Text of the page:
Rafiki/Youtube

Rafiki is not the first queer love story to be told on the African continent, nor will it be the last. The film follows two young women living in Nairobi, daughters of rival politicians, who expose deep-seated political rifts and the dangers of widespread homophobia when they fall in love. It’s a moving love story drawn together by young but seasoned director Wanuri Kahiu and, refreshingly, it lacks the voyeurism so often found in movies about women in love, which are usually directed by men. Beyond that, Rafiki is significant for me because it adds a new dimension to my understanding of my queer self. Coming out in Cambridge was made easier for me by a community of queer black women, but the images of queer love I saw there were still overwhelmingly white, and inevitably British. This film ties to me to a community in Kenya that I’ve yet to fully engage with, but that I know is waiting for me when I return home.

The themes in Rafiki have been examined by other African storytellers. From Monica Arac de Nyeko in Uganda, whose short story inspired Rafiki, to Nigeria’s Wole Soyinka and Tendai Huchu in Zimbabwe among many others. So why decide to organise a panel event about Rafiki in particular, and why in Cambridge?

"This film ties to me to a community in Kenya that I’ve yet to fully engage with, but that I know is waiting for me when I return home"

Beyond my personal connection to the film’s setting, the political response to its release threw up a lot of pressing questions for me – questions I felt could be answered well if I had access to the University’s resources. Having devoted time to building relationships with professors in the Sociology and African Studies departments during my time at CUSU, I chose to ask for their help in organising an event unlike any I’d ever seen take place at Cambridge.

Upon its release, Rafiki was immediately banned by the Kenya Film Classification Board for “promoting lesbianism” and posing a threat to Kenyan values (the Supreme Court has since struck down the ban). It struck me that I’ve been hearing similar rhetoric while studying in England, where immigrants and their allies are regularly deemed threats to “British values”. I asked of my own country the same questions I ask while I’m here. What are these so-called values? Who lays them down? Are LGBT+ Kenyans incapable by virtue of their very existence of upholding Kenyan values? Are they Kenyan at all?

The question has been asked in various contexts before, but I wanted to look specifically at what it means for an African country to reject an entire group of people as part and parcel of its process of postcolonial nation-building. Most of the rhetoric in which African homophobia is rooted insists that homosexuality is somehow “un-African” – a Western import. The primary weapon I see used against this myth is the excavation of evidence that same-sex sexual behaviours and ritualised practises existed long before Europeans unleashed their tyranny (and their culture) on to our continent.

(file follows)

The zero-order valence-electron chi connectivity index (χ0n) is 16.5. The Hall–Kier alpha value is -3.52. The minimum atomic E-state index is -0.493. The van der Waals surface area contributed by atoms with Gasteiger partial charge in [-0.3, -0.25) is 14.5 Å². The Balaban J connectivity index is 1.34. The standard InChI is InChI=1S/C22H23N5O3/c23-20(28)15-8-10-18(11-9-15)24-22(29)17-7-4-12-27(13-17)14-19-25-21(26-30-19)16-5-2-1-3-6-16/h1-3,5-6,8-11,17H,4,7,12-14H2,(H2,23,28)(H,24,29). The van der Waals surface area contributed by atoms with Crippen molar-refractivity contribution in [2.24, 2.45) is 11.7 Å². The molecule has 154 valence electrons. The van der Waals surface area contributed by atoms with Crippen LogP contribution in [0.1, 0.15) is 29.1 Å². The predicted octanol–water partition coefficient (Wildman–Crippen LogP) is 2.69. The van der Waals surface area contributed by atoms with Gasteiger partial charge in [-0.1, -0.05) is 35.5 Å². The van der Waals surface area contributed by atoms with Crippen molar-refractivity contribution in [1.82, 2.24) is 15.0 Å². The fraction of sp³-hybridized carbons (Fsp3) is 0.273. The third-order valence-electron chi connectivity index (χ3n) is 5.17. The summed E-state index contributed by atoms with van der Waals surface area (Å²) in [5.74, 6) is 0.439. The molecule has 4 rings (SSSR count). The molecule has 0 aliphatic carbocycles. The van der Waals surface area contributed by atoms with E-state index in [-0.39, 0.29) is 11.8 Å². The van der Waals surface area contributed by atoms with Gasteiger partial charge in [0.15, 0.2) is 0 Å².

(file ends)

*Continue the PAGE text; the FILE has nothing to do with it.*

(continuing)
"I love the idea of existing as a hybrid; someone who is not totally the product of her culture’s pre-colonial past but who has also not assimilated fully into the culture of her former colonial masters"

This is important work and I feel validated by it. I love the idea of existing as a hybrid; someone who is not totally the product of her culture’s pre-colonial past but who has also not assimilated fully into the culture of her former colonial masters. My identity as a queer woman is made richer when I combine the queer semiotics I’ve acquired by being in England with a history of non-normative sexualities within my Kikuyu tribe that have nothing to do with Western influence. But more needs to be done (and is being done) because myths such as these do not propagate purely because of ignorance. Lies about minority groups persist because they uphold structures of power.

I wanted to organise an event that would examine exactly what these structures are in country-specific contexts on the continent, what work is being done by grassroots activists to achieve sexual justice, and would explore the ways in which LGBT+ politics can be used to ensure that the process of nation-building, or (after we inevitably abolish our borders) community-building, on the continent is a truly decolonial project.


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The lgbtq@Cam programme has invited three incredible panellists to tackle these very questions at a screening that has been co-sponsored by the university’s African Studies department. In chairing the panel I hope to come away from the evening with a set of new tools. A greater understanding of the inherent contradictions involved in building an anti-colonial nation state. A stronger capacity for solidarity across nations within the continent; the chance to learn about the different ways that LGBT+ Africans define themselves and their experiences. Another weapon against patriarchy as I can better articulate the ways in which feminist and sexual justice goals are inextricably tied. And hope for an African future in which the politics that has emerged within communities of sexual minorities is championed in the decolonial struggle and, in the process, used to create new communities that recognise the creative function of difference in our lives. In short, my primary reasons for helping to organise this event are selfish: I want to understand myself better and see where myself and my politics fit within the political climate in Kenya and other African countries. If other people can take something similar away, too, that’s an added bonus.

Rafiki will be screened at the Bateman Auditorium at Gonville & Caius College on Wednesday 28thNovember. The screening will be followed by a reception and panel event

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